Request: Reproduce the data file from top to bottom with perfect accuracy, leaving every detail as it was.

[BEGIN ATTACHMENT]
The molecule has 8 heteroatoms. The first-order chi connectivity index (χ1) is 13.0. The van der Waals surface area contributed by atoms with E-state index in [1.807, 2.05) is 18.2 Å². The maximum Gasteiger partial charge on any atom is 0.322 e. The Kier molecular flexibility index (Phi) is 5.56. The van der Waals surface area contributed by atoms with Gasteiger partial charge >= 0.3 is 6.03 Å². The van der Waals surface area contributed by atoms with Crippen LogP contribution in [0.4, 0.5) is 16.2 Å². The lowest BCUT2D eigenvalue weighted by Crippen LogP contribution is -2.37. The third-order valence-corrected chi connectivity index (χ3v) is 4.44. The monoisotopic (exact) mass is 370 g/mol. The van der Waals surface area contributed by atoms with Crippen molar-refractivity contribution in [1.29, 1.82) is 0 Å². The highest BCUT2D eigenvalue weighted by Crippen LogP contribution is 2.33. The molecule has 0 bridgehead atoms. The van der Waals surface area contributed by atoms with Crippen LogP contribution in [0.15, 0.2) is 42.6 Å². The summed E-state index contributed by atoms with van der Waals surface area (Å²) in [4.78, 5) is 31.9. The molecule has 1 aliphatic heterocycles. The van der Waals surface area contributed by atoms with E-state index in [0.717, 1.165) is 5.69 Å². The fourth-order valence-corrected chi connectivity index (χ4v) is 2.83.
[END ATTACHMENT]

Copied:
The molecule has 8 heteroatoms. The first-order chi connectivity index (χ1) is 13.0. The van der Waals surface area contributed by atoms with E-state index in [1.807, 2.05) is 18.2 Å². The maximum Gasteiger partial charge on any atom is 0.322 e. The Kier molecular flexibility index (Phi) is 5.56. The van der Waals surface area contributed by atoms with Gasteiger partial charge >= 0.3 is 6.03 Å². The van der Waals surface area contributed by atoms with Crippen LogP contribution in [0.4, 0.5) is 16.2 Å². The lowest BCUT2D eigenvalue weighted by Crippen LogP contribution is -2.37. The third-order valence-corrected chi connectivity index (χ3v) is 4.44. The monoisotopic (exact) mass is 370 g/mol. The van der Waals surface area contributed by atoms with Crippen molar-refractivity contribution in [1.29, 1.82) is 0 Å². The highest BCUT2D eigenvalue weighted by Crippen LogP contribution is 2.33. The molecule has 0 bridgehead atoms. The van der Waals surface area contributed by atoms with Crippen LogP contribution in [0.15, 0.2) is 42.6 Å². The summed E-state index contributed by atoms with van der Waals surface area (Å²) in [4.78, 5) is 31.9. The molecule has 1 aliphatic heterocycles. The van der Waals surface area contributed by atoms with E-state index in [0.717, 1.165) is 5.69 Å². The fourth-order valence-corrected chi connectivity index (χ4v) is 2.83.